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Comments Are Welcome, Jerks Will Be Banned


  • bob barker

    is it just me or did that description of arrested development sound depressing...

  • John W

    The Walking Dead is a monthly comic published by Image Comics (the current issues is #108 or thereabouts) But they are also collected in trade paperback format that some people call "graphic novels".

    It's basically what they did with the Watchmen, which was a 12 issue mini series originally and then later released together in a single volume as a "graphic novel".

    Having said all that, IMHO the comic book/graphic novels are better or at least more ruthless than the show. The way Lori's death was handled in the show was terrible compared to comic books/graphic novel.

  • OldSchool60

    Graphic Novel
    or
    Monthly Serialized Comic Book
    or
    Sequential Art

  • RilesSD

    Maybe it's his (lack of) presence on his Talking Dead appearances, but Mazzera always seemed a bit hacky to me. He always looked like he didn't care about the material of the show, and
    he was just doing a job. Maybe he just doesn't like being on camera, I don't know. The show definitely picked up pace and more action, but the writing and dialogue is still terrible. And Michonne is a huge failure. I think showrunners need to have more passion about their projects than it seemed he did.

  • QueeferSutherland

    Somewhat related rant:

    Source material purists -- especially in the comic/superhero genre -- rub me the wrong way more often than not. It's called an adaptation for a reason, kids. Material doesn't often translate perfectly between mediums. Stop complaining that a showrunner deviated one degree from the comic or didn't include Pointless Character Z.

    Granted, it's not easy to walk the tightrope between faithful adaptation and imparting your own creative vision (Game of Thrones and Justified probably do it the best). Too much zealotry and you get a nine-hour Hobbit film. Stray too far and Nicholas Cage's head is on fire for two hours. A less strict adherence to source material, in most instances, honors the original work while still allowing a show/movie to carve out its own identity.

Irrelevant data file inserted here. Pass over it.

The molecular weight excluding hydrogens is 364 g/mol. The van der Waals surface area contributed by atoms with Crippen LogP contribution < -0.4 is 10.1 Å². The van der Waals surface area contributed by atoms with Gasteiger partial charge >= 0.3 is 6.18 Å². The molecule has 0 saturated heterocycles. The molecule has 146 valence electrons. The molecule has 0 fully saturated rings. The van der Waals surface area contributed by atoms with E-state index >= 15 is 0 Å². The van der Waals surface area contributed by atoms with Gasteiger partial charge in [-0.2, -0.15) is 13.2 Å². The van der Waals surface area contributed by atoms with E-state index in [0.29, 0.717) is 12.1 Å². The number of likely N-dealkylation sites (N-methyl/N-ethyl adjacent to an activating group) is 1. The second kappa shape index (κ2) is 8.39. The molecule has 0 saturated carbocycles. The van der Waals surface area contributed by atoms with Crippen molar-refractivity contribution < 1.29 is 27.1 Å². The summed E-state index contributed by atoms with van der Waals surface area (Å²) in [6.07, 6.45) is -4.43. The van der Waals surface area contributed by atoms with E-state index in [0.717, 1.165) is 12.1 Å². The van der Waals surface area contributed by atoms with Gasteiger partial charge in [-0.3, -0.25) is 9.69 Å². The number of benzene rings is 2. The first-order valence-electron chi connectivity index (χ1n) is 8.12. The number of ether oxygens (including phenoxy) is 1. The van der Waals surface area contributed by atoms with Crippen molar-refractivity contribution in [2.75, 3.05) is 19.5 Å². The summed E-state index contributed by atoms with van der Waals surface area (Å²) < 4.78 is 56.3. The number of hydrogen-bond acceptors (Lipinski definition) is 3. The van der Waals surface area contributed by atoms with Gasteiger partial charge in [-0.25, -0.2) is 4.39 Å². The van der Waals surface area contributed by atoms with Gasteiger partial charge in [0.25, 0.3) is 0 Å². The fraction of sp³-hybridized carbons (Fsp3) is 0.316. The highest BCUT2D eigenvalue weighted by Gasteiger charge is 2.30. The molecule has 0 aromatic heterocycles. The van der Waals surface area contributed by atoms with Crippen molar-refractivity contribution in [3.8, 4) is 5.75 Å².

• Sour maternal puree

    The TWD comic is a hastily drawn soap-opery wall of text. It's not art, but gosh-dangit it is addictive. The TWD tv-series is a snooze-fest. It's not art. It's not even entertainment.

    Those strawmen identified as "source material purists" by you are not complaining because of changes to the story. It's about brand loyalty. The comic book is a juicy, heart-stopping BigMac. The TV-series is fecal mater in a dry bun. I might be morbidly obese, but even I won't eat that.

  • F'mal DeHyde

    Completely agree with you. Fortunately for Justified, the show is based on a short story and they've got a lot of leeway to expand on the character and story... not to mention Larry McMurtry isn't a GD control freak like this Kirkman guy sounds like.

  • Enrique del Castillo

    Just yesterday I was discussing Mazzara's firing with a friend and we compared Kirkman to George RR Martin and why he seemingly had no problem with the changes made to the comic book plot (and proposing that Martin probably wouldn't aprove such a thing). I guess we were both wrong.

  • John G.